Wallops Beach Lifeboat Station and Observation Tower
The Wallops Beach Lifeboat Station and Observation Tower were constructed in 1936 as the second government life saving station on Wallops Island, the first being constructed in 1883 by the United States Life-Saving Service. The 1883 station was destroyed by a hurricane in August of 1933. The Coast Guard operated the Wallops Beach Lifeboat Station and Observation Tower as an adjunct to the main station on Chincoteague Island. From 1936 to 1947, the Station's mission was to rescue sailors from sinking vessels and save cargo from damaged ships. Wallops Beach Lifeboat Station rescue boats reached open sea through a channel and boat basin dug to the rear of the island off Sloop Gut that provided access from Ballast Narrows to open ocean via the Chincoteague inlet. The Wallops Beach Lifeboat Station building was primarily living quarters for the life saving station personnel. Because the Wallops Beach Lifeboat Station was located inland from the shore, an observation tower was constructed during the same period.
The Wallops Beach Lifeboat Station and Observation Tower have been evaluated as a combined individual resource, with the Observation tower as a secondary, contributing structure. Issues of significance, integrity, and boundaries were carefully considered. The Wallops Beach Lifeboat Station and Observation Tower are eligible for listing in the NRHP and the Virginia Landmarks Register as a single resource under Criterion A for its association with the Coast Guard on the local level with the period of significance as 1936-1947 and Criterion C in the area of Architecture on the local level, with the period of significance as 1936 (the Observation Tower is not significant individually but as a contributing structure to the Lifeboat Station). The Wallops Beach Lifeboat Station and Observation Tower retain the necessary aspects of integrity, including location, design, setting, materials, workmanship, feeling, and association, to be eligible for the NRHP (Historic Resources Survey and Eligibility Report for Wallops Flight Facility, Accomack County, Virginia, 2004). Accomack County, Virginia, 2004).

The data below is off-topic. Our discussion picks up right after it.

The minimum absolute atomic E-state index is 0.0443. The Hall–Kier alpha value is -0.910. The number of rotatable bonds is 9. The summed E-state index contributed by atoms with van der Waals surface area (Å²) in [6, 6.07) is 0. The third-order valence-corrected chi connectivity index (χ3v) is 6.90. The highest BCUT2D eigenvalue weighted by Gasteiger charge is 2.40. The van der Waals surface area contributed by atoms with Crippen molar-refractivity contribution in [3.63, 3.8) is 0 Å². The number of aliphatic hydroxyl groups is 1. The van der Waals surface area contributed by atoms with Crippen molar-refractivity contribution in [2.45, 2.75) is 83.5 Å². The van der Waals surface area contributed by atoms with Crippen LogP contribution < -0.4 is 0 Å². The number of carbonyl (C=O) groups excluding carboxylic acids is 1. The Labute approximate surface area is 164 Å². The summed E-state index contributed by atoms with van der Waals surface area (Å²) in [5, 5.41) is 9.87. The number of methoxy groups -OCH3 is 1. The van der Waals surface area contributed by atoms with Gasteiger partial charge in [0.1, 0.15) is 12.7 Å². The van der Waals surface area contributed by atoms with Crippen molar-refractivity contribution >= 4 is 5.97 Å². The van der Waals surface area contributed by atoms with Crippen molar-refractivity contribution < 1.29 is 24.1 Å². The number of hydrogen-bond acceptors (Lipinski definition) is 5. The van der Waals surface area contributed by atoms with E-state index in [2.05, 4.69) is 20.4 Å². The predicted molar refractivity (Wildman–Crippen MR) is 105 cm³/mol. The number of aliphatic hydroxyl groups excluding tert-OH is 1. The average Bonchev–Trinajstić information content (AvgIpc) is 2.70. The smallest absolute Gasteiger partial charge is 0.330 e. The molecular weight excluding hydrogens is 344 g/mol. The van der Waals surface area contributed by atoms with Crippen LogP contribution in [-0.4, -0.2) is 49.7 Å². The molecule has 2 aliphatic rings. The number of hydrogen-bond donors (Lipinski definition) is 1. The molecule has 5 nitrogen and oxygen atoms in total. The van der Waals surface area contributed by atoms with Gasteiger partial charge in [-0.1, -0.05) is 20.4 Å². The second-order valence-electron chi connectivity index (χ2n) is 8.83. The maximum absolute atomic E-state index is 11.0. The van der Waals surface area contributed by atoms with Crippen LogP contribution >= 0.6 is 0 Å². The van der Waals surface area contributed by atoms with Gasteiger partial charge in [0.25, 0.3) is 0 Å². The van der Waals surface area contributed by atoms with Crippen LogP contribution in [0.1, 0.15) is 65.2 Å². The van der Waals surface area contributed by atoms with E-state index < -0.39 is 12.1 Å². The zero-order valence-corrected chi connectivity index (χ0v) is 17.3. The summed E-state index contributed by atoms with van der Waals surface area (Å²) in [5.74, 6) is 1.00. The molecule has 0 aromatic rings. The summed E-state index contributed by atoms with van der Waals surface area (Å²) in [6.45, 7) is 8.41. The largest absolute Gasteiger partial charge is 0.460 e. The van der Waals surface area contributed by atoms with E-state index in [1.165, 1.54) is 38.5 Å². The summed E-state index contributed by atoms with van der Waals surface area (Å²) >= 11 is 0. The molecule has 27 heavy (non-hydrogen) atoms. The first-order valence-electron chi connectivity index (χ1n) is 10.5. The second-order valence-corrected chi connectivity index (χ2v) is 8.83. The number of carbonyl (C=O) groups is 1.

Revolutionary War Fort Footprint discovered on North Wallops Island
In July of 2009 a cultural resources inventory and assessment was performed for north Wallops Island. The only historical resource discovered was the well preserved remnants of an earthwork fort dating to the Revolutionary War (Site 44AC0089).
The fort acted as a small, coastal battery to restrict enemy boat/ship activity, however, the Wallops Island fort did not play a major role in the Revolutionary War and was not involved in any major battles that changed the course of the conflict. Although the fort provided protection to ships loyal to the Continental cause, that protection was fleeting, as demonstrated by the ease with which the fort was taken. From the literature on this fort, it appears that it was lightly manned, and that the personnel probably resided in the earthwork proper. There are very few surviving examples of small, coastal defenses from the Revolutionary War. This increases the importance of the remaining examples in terms of providing insight into vernacular military construction. The site has the integrity to allow for design and construction methods to be addressed. The fort also has sufficient integrity of setting to allow for meaningful public interpretation. A visitor standing in the fort looks out at a view minimally changed since the Revolutionary War, and can readily understand the reasons for constructing a fort at this location. The fort is recommended eligible for the NRHP under Criterion C and D, and the local level of significance.